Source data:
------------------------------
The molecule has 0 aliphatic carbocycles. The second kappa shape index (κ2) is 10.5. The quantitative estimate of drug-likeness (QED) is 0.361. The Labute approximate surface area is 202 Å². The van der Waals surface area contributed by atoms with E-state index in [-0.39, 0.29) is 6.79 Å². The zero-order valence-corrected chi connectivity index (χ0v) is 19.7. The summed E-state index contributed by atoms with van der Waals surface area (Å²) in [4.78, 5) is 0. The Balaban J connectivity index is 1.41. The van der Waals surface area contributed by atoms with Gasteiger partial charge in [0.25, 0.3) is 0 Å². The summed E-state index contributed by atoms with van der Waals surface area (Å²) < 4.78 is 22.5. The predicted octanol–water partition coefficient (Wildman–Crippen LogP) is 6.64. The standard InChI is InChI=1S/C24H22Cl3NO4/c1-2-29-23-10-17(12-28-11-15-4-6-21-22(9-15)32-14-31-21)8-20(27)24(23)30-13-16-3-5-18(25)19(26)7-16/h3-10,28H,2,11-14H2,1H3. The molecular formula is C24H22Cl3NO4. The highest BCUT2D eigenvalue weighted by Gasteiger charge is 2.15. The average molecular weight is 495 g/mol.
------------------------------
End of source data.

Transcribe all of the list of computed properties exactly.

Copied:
The molecule has 0 aliphatic carbocycles. The second kappa shape index (κ2) is 10.5. The quantitative estimate of drug-likeness (QED) is 0.361. The Labute approximate surface area is 202 Å². The van der Waals surface area contributed by atoms with E-state index in [-0.39, 0.29) is 6.79 Å². The zero-order valence-corrected chi connectivity index (χ0v) is 19.7. The summed E-state index contributed by atoms with van der Waals surface area (Å²) in [4.78, 5) is 0. The Balaban J connectivity index is 1.41. The van der Waals surface area contributed by atoms with Gasteiger partial charge in [0.25, 0.3) is 0 Å². The summed E-state index contributed by atoms with van der Waals surface area (Å²) < 4.78 is 22.5. The predicted octanol–water partition coefficient (Wildman–Crippen LogP) is 6.64. The standard InChI is InChI=1S/C24H22Cl3NO4/c1-2-29-23-10-17(12-28-11-15-4-6-21-22(9-15)32-14-31-21)8-20(27)24(23)30-13-16-3-5-18(25)19(26)7-16/h3-10,28H,2,11-14H2,1H3. The molecular formula is C24H22Cl3NO4. The highest BCUT2D eigenvalue weighted by Gasteiger charge is 2.15. The average molecular weight is 495 g/mol.